Master's in Criminology

Master's degree programs in criminology can help prepare students for positions as supervisors or administrators in the criminal justice field. Read on to learn more about the program curriculum, admission requirements and online options for a criminology master's degree program. Schools offering Criminology degrees can also be found in these popular choices.

What Are the Prerequisites For a Master's in Criminology Program?

Master's degree programs in criminology are aimed at professionals who wish to achieve high-level positions within the legal and criminal law field. The program often attracts police officers, judicial system personnel, investigators and correctional officers.

To apply, you must hold a bachelor's degree and meet a specific undergraduate GPA requirement. Some schools recommend that you currently work in the criminology field, since coursework often focuses on career advancement for working criminal justice and law enforcement professionals. You may also be required to have completed certain undergraduate prerequisites, such as criminal legal process, criminal justice organization and criminology research.

PrerequisitesBachelor's degree, minimum GPA and prerequisite courses
Common CoursesLaw and society, crime prevention, statistics, criminal law and research methods
Online RequirementsComputer hardware and software required; some online programs may have short in-person residency requirements
Career OptionsCriminologist, probation officer, correctional treatment specialist or administrative services manager

What Classes Will I Take?

Criminology courses provide a mix of theoretical and practical criminal justice knowledge. The coursework also involves a great deal of research and reading. You may complete a thesis or comprehensive exam at the end of your program. Typical criminology classes that you might take include:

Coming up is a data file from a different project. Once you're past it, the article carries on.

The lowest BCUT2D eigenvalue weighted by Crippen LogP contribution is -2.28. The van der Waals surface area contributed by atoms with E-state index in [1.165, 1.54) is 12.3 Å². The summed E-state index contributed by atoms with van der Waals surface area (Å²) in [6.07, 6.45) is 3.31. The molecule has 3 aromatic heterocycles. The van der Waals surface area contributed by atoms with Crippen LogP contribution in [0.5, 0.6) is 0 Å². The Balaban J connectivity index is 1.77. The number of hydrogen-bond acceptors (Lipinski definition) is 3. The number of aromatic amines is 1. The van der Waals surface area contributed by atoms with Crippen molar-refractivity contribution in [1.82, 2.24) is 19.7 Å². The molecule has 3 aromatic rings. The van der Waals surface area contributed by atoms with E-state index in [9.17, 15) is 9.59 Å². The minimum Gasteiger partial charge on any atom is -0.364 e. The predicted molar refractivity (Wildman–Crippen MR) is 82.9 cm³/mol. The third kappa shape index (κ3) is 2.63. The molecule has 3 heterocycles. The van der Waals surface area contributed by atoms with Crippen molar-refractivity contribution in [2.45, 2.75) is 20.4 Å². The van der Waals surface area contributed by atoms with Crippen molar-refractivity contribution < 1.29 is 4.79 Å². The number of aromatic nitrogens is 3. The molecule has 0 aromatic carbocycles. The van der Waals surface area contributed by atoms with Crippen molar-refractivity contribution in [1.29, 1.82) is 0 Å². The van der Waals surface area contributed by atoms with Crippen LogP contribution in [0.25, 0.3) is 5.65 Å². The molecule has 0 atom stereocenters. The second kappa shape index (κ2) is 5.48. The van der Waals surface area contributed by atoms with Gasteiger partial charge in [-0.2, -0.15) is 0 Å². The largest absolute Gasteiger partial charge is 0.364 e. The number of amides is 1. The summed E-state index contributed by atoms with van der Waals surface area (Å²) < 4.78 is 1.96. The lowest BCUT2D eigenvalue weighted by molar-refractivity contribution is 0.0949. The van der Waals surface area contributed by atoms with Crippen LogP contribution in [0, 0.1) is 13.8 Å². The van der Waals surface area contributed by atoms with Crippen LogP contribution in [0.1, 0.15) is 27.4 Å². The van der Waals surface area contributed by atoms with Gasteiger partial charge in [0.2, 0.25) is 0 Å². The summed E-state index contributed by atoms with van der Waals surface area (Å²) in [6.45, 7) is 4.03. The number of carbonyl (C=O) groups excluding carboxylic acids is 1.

• Criminal law
  • Crime prevention
  • Criminology theory
  • Criminal sentencing and corrections
  • Law and society
  • Criminology research methods
  • Applied statistics in criminology

Can I Earn It Online?

Some master's degree programs in criminology can be earned completely online. The program allows you to conduct all assignments, projects and exams from your computer. The online program may culminate in a final project. Some programs may have brief residency requirements.

Online programs often require that you have a sound card, media player and Flash plug-in for interactive lectures and presentations. Some programs also require that you have access to a television and videocassette recorder to view instructional videotapes.

What Can I Do After I Earn My Degree?

With your master's degree in criminology, you can work in the criminal justice, social services, government or legal sectors. You also can continue on with your education and receive a doctoral degree in criminology if you wish to pursue research or postsecondary teaching. PayScale.com reported that the middle salary range for criminologists was $34,000-$51,000 as of January 2016.

Another career option is to become a probation officer or correctional treatment specialist. The U.S. Bureau of Labor Statistics (BLS) reported that probation officer positions were projected to grow 4% from 2014-2024, slower than average (www.bls.gov). Probation officers and correctional treatment specialists made an average yearly wage of $53,360 in 2014.

A master's degree in criminology will also allow you to take a leadership position in management or administration. The BLS reported that administrative services managers earned an average annual salary of $92,250 in 2014.

To continue researching, browse degree options below for course curriculum, prerequisites and financial aid information. Or, learn more about the subject by reading the related articles below:

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